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He walked a little while in silence, and then, extending his hand, "Now, you Nance Holdaway," says he, "you come of my blood, and you're a good girl. When that man was a boy, I used to carry his gun for him. I carried the gun all day on my two feet, and many a stitch I had, and chewed a bullet for.
"Barry, you're a fraud. Chicken, apple-pie what more can man desire? But I confess I am hungry, though I didn't come for a meal." "Well, sit down and let's begin," said Barry practically. "I dined at my aunt's to-night, and as usual I couldn't get much to eat!
Or he may have disappeared forever, and that made the matter all the simpler for Endicott. Oh, you're not clever, Dick," and she kissed him to sweeten the bitterness of the opinion. "I'm not convinced," he said cheerfully. "Then tell me what to do." "I don't know myself. Endicott took his money with him. Where does Arthur Dillon keep his money? How did it get there? Where was it kept before that?
"Well, you needn't take that trouble. You see I'm such another." "Such another as Phil ?" He didn't blink. "I don't know for sure, but I guess I'm worse." "Do you mean you're guilty ?" "I mean I shall be wanted. Only I've stayed to take it." Mark threw back his head, but only tightened his hands.
"Sir," said the Colonel, "give me one thousand English soldiers for a week and I'll pit them against any thousand Highlanders you like to bring against 'em." "Then it's a good job you're on my side," said Charles.
How many other girls have you said it to this year?" Landry compressed his lips. "Miss Dearborn, you insult me." "Oh, my!" exclaimed Laura, at last withdrawing her hand. "And now you're mocking me. It isn't kind. No, it isn't; it isn't kind." "I never answered your question yet," she observed. "What question?" "About your coming to see me when we were settled. I thought you wanted to know."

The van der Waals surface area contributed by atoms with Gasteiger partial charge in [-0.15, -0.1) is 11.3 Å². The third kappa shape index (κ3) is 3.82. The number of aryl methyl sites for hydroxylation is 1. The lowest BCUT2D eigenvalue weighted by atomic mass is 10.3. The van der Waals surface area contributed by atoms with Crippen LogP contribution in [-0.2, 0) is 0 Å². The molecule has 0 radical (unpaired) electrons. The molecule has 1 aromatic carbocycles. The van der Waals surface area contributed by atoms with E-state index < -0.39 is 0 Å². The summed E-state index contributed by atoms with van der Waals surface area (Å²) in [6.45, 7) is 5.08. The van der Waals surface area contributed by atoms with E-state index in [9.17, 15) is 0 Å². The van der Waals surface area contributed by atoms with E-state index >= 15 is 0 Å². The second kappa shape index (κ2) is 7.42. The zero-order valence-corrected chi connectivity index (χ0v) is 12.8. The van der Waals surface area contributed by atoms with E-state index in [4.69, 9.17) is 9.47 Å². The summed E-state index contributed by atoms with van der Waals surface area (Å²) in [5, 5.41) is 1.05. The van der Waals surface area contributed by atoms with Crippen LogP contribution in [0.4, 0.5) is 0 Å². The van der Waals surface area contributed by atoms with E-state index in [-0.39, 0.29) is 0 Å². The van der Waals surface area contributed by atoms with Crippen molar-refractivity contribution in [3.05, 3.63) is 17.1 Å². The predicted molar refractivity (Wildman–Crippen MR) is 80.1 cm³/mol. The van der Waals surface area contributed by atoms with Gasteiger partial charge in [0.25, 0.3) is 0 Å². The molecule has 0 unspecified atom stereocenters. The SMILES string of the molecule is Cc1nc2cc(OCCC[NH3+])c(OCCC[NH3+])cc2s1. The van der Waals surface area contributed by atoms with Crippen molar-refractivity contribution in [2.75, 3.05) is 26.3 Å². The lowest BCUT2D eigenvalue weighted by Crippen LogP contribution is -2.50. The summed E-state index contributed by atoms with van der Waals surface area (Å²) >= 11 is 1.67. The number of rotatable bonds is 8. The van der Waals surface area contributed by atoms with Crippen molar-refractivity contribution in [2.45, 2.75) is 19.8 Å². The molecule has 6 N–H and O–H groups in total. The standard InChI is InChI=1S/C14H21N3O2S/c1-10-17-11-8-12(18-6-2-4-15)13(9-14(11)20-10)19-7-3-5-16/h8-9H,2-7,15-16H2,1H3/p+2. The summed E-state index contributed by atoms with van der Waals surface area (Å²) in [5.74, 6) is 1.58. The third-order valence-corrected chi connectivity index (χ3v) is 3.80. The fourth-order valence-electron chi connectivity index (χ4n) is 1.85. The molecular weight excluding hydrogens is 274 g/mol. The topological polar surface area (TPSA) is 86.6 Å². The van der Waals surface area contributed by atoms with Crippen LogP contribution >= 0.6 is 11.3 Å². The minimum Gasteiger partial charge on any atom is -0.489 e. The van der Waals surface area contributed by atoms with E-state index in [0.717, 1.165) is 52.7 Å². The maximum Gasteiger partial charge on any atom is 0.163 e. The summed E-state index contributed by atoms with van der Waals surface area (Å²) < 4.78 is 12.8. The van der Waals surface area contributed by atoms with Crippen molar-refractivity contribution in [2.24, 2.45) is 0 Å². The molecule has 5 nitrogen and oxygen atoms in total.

"Ruddy Hedgpeth is a coward," says Jack; "he put sweet oil on his chest and throat so I couldn't choke him when I got my hands on him. He's a coward and I've been tricked." My pa was not a very big man, but he warn't afraid of no one. And he says: "Anything was fair, so as to whip, and you're whipped and you'd better shut up."
'There's fifty-one pounds in my dressing-bag, croaked Paul. 'When you've buried me and paid your bill, send the balance to my father. 'Buried you? said the doctor. 'You don't suppose you're going to peg out, do you? 'I hope so, said Paul. 'Oh, said the doctor, casting a shrewd, good-humoured eye at him, 'you feel like that, do you?
She ought to be easy to find as she's carrying a lantern. You're quite sure she has got a lantern with her, Ellen?" "Oh yes," said Ellen. "It bumped against the glass when she came back and looked through the window." "When she came back and looked through the window? What do you mean?" "Why," Ellen explained diffidently, not wanting to enlarge on his mother's eccentricity.
"It LOOKS good, Thomas Jefferson," she murmured. "When you're VERY hungry you can eat things raw." Suddenly the child sat up in bed, wide-eyed and wild. She did not seem to see Aunt Olivia at all. "Once I ate a pie!" she cried. "It wasn't a whole one, but I should eat a whole one now I think I should eat the PLATE now." She swayed back and forth weakly, awake and not awake.